Among the numerous principles in the Sermon on the Mount is found Jesus’ teaching on forgiveness. “And forgive us our debts, as we forgive our debtors . . . for if you forgive men their trespasses, your heavenly Father will also forgive you. But if you do not forgive men their trespasses, neither will your Father forgive your trespasses” (Matthew 6:12, 14-15). In these verses is both a promise and a threat. Forgiveness is offered freely to those who forgive, and those who do not forgive fall under the judgment of God.
Two words pop into my mind – “Can’t or won’t”. You say I just can’t forgive him or do you really mean you won’t forgive him. “Forgiveness is to grant free pardon to a person or event or happening, and to cease to feel resentment, hatred or animosity against them”. The remedy comes in two cups. One for your offender and one for you to drink. The offender drinks in the freedom of your grace and forgiveness, while you must drink the marvelous grace of allowing the offense to pass and to cease to feel the hurt, the bitterness, the evil toward the one who hurt you.
This topic was one I used in my weekend seminars for nearly 30 years. I called it, “Dealing with bitterness”. Look underneath the word bitterness and you’ll generally find the term, “I just can’t forgive this”. It could be a personal judgment against another, or a violent act of nature, the result of a storm that leveled your home. Whatever the cause, forgiveness is not the answer. I used to teach it this way until one Sunday afternoon, a middle aged wman took me by the hand and said, “You’re not preaching this right!” We sat together in a private area of the building and I said, “If I am not teaching this principle right, then please help me!” Her response opened my eyes to a more accurate understanding of the word and action of forgiveness.
“Forgiveness is not the answer”, she said. “It is only the door through which one must pass”. Forgiveness does not heal, nor mollify the wound. It is not the simple snap of the fingers, or the simple solutions of hurt. Forgiveness is a door through which each one of us must pass the ALLOWS THE HEALING TO BEGIN AND THE WOUND TO BE CLOSED. Unless we pass this door, no healing can occur, no love or friendship can be restored. Forgiveness is not the power – it is the key that opens the door to the power.”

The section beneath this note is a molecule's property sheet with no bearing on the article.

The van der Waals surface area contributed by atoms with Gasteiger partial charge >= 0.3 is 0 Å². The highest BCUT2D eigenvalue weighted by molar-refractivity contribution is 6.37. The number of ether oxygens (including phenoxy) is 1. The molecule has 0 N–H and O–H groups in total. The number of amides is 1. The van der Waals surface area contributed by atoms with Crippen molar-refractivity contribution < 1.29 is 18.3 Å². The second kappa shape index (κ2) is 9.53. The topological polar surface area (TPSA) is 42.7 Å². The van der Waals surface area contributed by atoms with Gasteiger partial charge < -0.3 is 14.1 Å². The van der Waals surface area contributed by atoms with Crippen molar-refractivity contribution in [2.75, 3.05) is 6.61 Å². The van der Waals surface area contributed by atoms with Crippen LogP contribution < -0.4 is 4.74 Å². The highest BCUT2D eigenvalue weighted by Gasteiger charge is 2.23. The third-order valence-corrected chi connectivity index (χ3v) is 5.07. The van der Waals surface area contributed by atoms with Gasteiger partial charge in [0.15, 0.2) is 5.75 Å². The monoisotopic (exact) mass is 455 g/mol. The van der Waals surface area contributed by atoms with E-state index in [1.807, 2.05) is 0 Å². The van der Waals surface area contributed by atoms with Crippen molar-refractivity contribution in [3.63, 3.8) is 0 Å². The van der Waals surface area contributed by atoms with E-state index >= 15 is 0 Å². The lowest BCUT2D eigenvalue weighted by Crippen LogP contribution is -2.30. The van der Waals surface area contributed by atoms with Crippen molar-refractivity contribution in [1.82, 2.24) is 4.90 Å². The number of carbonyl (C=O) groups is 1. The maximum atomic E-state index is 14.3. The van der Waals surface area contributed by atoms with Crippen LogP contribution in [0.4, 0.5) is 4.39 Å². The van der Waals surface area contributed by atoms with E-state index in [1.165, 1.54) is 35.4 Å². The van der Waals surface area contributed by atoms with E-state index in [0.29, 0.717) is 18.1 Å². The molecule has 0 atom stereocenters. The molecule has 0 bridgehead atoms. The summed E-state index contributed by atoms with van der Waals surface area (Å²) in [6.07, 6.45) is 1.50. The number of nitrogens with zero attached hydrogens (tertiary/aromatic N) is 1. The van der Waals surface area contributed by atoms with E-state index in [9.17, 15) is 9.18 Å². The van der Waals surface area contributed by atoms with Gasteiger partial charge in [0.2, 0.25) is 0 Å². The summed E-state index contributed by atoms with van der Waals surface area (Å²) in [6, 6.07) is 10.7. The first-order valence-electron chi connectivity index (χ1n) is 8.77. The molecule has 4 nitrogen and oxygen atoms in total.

We talked a good while and her simple words changed my thinking. No more would I tolerate the snap judgment of “Forgive and forget it”, “or don’t let it bother you”, or “just put it out of your mind”.
Don’t try to ‘just forget it’ – deal with it. Bitterness is nothing more than life that has not been dealt with. We eat our daily bread and the body is revived and continues to grow and live. Our mind is somewhat different than our physical body. Things enter our mind though our eyes and ears and feelings that cannot be digested. A wise old sage one said, “There are only two great truths in living life successfully. Know what to hold on to and what to release.” Many things find no release unless you pass the door of forgiveness.
If I ripped a deep wound in my arm, it may take months for healing. The same is true with the mind. Some things can be forgiven with ease and comfort for the act was unintentional. Other wounds may take months and years to heal.
The apostle Paul writes, “Do not grieve the Holy Spirit of God, by whom you were sealed for the day of redemption. Let all bitterness, wrath, anger, clamor, and evil speaking be put away from you, with all malice. And be kind one to another, tenderhearted, forgiving one another, even as God in Christ (for Christ’s sake) forgave you” (Ephesians 4:30-32).
John wrote, “If we say we have no sin, we deceive ourselves, and the truth is not in us. If we confess our sins, He is faithful and just to forgive us our sins and to cleanse us from all unrighteousness” (I John 1:8-9). Forgive and cleanse. These key words mean to us what our forgiveness (releasing) means to others who have wrongs us. Forgiveness is cleansing and cleansing is forgiveness. The final result is simple. “And their sins and lawless deeds I will remember no more” (Hebrews 10:17). The threats of judgment are echoed in the words of Jesus when he said, “So my heavenly father also will do to each of you, from his heart, does not forgive his brother his trespasses” (Matthew 18:35).
Walk in forgiveness is the only road to self survival.